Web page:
Christmas in New Zealand
If you’re a local of the northern hemisphere, you’ll find Christmas to be rather various in New Zealand. Owing to the country’s European heritage and particularly British roots, many of the exact same customs can be observed– in some cases, with a twist. With virtually the opposite environment and different time of the year altogether, the Kiwi Christmas is apparently unique and a lot of fun. New Zealand, just like her next-door neighbor Australia, welcomes the Christmas festivites right in the middle of summertime, in December (tough to get your head around it I know, but such is the southern hemisphere).
Naturally, numerous invest their Christmas camping at the beach or at their Baches– vacation homes.
Numerous towns in the country show a Santa parade which is characterised by embellished floats, bands and marching girls. This is held at any time mid November onwards, usually on a Sunday. Although, genuinely a complete business event, everyone enjoys it thoroughly.The biggest and best-known of these parades is the Auckland Santa Parade. It has actually been rather a feature of Christmas in Auckland since 1934. In addition to attracting countless spectators every year and it is an incredibly enjoyable event for all children.
Owing to the warm climate, Santa can be spotted wearing ‘jandals’– the normal New Zealand shoes and often he even exchanges his red coat for a New Zealand ‘All Blacks’ rugby jersey. While the kids are seen overlooking carrots for Rudolph, Santa is most likely to be left a beer and some pineapple portions! In the bigger, urbane cities like Auckland, Wellington, Christchurch and Hamilton, elaborate Christmas light shows and displays, are the talk of the day. Church is not gone to frequently by majority of the New Zealanders. Nevertheless, the Christmas services – the Midnight Mass held at midnight on Christmas Eve, is expectedly quite popular. Cathedrals and churches are likely to be found filled and overflowing with the crowd. The Nine Lessons and Carols at Anglican cathedrals are a few of the other Christmas services held in the nation. Carol services are carried out throughout the country – even in villages and backwoods.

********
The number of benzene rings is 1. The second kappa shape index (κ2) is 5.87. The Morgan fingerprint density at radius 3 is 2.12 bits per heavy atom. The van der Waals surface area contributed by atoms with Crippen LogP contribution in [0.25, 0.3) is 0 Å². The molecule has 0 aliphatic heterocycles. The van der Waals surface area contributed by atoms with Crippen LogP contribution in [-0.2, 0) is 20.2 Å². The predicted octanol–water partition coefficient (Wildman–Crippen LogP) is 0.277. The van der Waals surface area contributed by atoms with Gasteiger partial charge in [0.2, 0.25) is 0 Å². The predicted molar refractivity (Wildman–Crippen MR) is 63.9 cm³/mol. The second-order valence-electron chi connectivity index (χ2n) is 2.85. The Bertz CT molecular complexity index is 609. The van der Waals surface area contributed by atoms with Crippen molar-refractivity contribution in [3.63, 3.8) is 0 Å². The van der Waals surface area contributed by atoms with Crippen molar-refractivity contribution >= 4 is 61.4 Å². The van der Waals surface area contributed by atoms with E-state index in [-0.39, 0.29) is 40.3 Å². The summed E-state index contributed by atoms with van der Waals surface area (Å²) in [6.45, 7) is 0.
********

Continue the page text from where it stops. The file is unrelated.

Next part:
New Zealand concentrates on some carols of it’s own. These include ‘Te Haranui’, ‘Christmas in New Zealand’ and ‘A Kiwiana Christmas’. These are a need to at the carol services around the nation.
Decorating the Christmas tree is among the most important customs of Christmas worldwide. New Zealand is no exception. Nevertheless, in this country, kiwis too have their own Christmas Tree– the Pōhutukawa. It typically grows to a large height and adorns itself with intense red flowers which not only function as popular designs, however also function on Christmas cards. These flowers have been associated with Christmas considering that the mid 1800s. The Pōhutukawa is also of significant significance in Maori culture.
Lots of New Zealanders choose barbecue lunches on Christmas and this fairly brand-new custom is increasing in popularity. We generally find ham slices, venison or some other kind of exotic meat roasting on the barbeque on this day, and once in a while shrimps and other fish make a look as well. White bait fritters are likewise quite popular. Christmas Crackers on the dinner table is not an unusual sight. Nevertheless, the Christmas meal in itself is fast losing its beauty and ending up being an increasingly casual affair. Nevertheless, the traditional Christmas spread of turkey, ham and roasted potatoes are still equally popular, accompanied by salads and needless to state, paired with a glass of bubbly.
Although even throughout peak summertime some might prefer having a hot fruit pudding with custard and ice cream for dessert, cooler, more refreshing desserts remain unbeaten in popularity throughout the Christmas season. A few of them are – pavlova and whipped cream, meringues, cold fruit salad, jelly and ice cream. The standard Christmas cakes and plum pudding remain a favourite. A range of unique sodas serve the same purpose. Typically on Christmas day, the presents are opened when the entire household is congregated, just before lunch.
New Zealand is an incredibly, culturally diverse country and a lot of the cultures infused in it’s doamin, do not welcome ‘the season to be jolly’ in the same method as the early European settlers and their close descendants did. A contributing factor would be the impact of the Maori natives.
Nevertheless, Christmas, like in all countries around the world, is a special time for all New Zealanders. It’s the time when the entire household comes together and one can enjoy the enjoyable New Zealand summer outdoors. In the Maori language, Merry Christmas is called ‘Meri Kirihimete’.